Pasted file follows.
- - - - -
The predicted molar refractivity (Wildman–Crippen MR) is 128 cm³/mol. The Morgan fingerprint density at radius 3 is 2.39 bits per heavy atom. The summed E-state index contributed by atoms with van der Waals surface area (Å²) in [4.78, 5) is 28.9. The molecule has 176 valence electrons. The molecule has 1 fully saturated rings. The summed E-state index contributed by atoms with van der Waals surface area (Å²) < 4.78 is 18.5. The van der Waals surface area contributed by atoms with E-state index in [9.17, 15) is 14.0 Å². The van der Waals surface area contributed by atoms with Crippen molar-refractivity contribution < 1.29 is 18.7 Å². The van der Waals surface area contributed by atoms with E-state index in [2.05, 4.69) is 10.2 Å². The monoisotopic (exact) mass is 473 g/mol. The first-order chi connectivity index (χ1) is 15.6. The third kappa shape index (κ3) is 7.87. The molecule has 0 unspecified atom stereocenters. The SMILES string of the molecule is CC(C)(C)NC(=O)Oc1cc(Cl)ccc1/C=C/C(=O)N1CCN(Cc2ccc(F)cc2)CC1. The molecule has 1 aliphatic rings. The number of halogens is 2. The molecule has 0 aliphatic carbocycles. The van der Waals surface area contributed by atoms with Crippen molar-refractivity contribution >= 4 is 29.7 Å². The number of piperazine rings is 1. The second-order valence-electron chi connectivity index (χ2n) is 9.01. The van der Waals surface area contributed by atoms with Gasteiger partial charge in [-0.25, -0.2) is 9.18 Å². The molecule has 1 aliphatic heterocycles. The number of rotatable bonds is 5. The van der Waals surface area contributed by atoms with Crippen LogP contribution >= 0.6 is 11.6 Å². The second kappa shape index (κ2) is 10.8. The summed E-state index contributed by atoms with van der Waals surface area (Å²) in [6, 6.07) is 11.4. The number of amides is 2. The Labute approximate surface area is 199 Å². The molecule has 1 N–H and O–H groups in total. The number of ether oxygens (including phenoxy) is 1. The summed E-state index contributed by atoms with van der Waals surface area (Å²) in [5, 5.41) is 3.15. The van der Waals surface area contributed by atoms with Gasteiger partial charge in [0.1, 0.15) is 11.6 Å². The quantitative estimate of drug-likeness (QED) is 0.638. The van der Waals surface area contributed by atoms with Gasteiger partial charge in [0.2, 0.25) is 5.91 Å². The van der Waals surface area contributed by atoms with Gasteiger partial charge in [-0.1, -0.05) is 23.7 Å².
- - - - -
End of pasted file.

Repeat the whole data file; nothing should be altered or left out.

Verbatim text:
The predicted molar refractivity (Wildman–Crippen MR) is 128 cm³/mol. The Morgan fingerprint density at radius 3 is 2.39 bits per heavy atom. The summed E-state index contributed by atoms with van der Waals surface area (Å²) in [4.78, 5) is 28.9. The molecule has 176 valence electrons. The molecule has 1 fully saturated rings. The summed E-state index contributed by atoms with van der Waals surface area (Å²) < 4.78 is 18.5. The van der Waals surface area contributed by atoms with E-state index in [9.17, 15) is 14.0 Å². The van der Waals surface area contributed by atoms with Crippen molar-refractivity contribution < 1.29 is 18.7 Å². The van der Waals surface area contributed by atoms with E-state index in [2.05, 4.69) is 10.2 Å². The monoisotopic (exact) mass is 473 g/mol. The first-order chi connectivity index (χ1) is 15.6. The third kappa shape index (κ3) is 7.87. The molecule has 0 unspecified atom stereocenters. The SMILES string of the molecule is CC(C)(C)NC(=O)Oc1cc(Cl)ccc1/C=C/C(=O)N1CCN(Cc2ccc(F)cc2)CC1. The molecule has 1 aliphatic rings. The number of halogens is 2. The molecule has 0 aliphatic carbocycles. The van der Waals surface area contributed by atoms with Crippen molar-refractivity contribution >= 4 is 29.7 Å². The number of piperazine rings is 1. The second-order valence-electron chi connectivity index (χ2n) is 9.01. The van der Waals surface area contributed by atoms with Gasteiger partial charge in [-0.25, -0.2) is 9.18 Å². The molecule has 1 aliphatic heterocycles. The number of rotatable bonds is 5. The van der Waals surface area contributed by atoms with Crippen LogP contribution >= 0.6 is 11.6 Å². The second kappa shape index (κ2) is 10.8. The summed E-state index contributed by atoms with van der Waals surface area (Å²) in [6, 6.07) is 11.4. The number of amides is 2. The Labute approximate surface area is 199 Å². The molecule has 1 N–H and O–H groups in total. The number of ether oxygens (including phenoxy) is 1. The summed E-state index contributed by atoms with van der Waals surface area (Å²) in [5, 5.41) is 3.15. The van der Waals surface area contributed by atoms with Gasteiger partial charge in [0.1, 0.15) is 11.6 Å². The quantitative estimate of drug-likeness (QED) is 0.638. The van der Waals surface area contributed by atoms with Gasteiger partial charge in [0.2, 0.25) is 5.91 Å². The van der Waals surface area contributed by atoms with Gasteiger partial charge in [-0.1, -0.05) is 23.7 Å².